A bullet that expands creates a larger wound cavity. The more expansion, the more tissue that is damaged, destroyed or traumatized. Multiple tests have shown a correlation between large wound cavities and bullets that expand at least 1.5 times their unfired diameter. However, over-expansion and/or fragmentation to the point the bullet loses a lot of weight limits penetration and penetration is important. The problem is that deep penetration without expansion is notorious for slow incapacitation. Hunters and gunfighters will confirm this and the reason is that bullets that penetrate really deep and expand very little damage small amounts of tissue and cause minimal pain. Still, if we hope to penetrate the vitals as a failsafe to the possible lack of our attacker’s ability to feel pain, “sufficient penetration”—like Aagaard alluded to—is important.
And then there’s impact velocity. When you combine high impact velocity with expansion, wound cavities get very large. This should not come as a surprise. The .38 Spl. and the .357 Mag. shoot the same caliber bullet, but the .357 Mag. pushes it much faster and has a much better record for stopping bad guys. When comparing their performance in 10 percent gelatin using similar bullets, the difference is obvious.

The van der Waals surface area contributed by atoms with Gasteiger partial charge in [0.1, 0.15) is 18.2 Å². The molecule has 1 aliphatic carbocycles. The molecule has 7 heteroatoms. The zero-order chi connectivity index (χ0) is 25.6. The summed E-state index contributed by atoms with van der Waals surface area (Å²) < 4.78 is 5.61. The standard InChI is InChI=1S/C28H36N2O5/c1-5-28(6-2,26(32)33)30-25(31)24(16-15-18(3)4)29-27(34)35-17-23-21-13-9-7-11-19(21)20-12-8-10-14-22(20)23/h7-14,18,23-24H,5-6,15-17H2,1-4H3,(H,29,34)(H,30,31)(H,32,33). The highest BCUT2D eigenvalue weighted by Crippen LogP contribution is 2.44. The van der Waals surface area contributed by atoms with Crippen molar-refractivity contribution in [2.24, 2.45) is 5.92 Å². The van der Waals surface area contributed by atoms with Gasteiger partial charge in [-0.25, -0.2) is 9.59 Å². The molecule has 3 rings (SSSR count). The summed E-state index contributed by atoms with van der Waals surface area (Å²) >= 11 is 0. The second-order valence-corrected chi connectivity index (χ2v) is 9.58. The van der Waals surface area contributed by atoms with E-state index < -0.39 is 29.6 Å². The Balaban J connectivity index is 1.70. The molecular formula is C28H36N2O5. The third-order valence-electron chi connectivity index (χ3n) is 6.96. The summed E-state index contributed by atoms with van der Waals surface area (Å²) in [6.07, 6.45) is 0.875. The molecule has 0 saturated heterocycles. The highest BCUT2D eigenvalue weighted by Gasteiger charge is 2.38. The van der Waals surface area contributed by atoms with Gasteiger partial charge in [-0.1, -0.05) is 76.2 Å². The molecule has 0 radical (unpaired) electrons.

So, should you carry the combination you think will cause the most pain or the one you think will penetrate through to the vitals no matter the shot angle and regardless of what gets in the bullet’s way? Common sense should tell us that the failsafe, penetration, is our first priority; if pain fails to stop the attack—and it might—we have to rely on the bullet’s ability to drive through vital organs. The ability to inflict the maximum amount of pain should be our second goal. This makes choosing the handgun/bullet combination simple—you want the combination that penetrates to a sufficient depth and damages the most tissue in the process.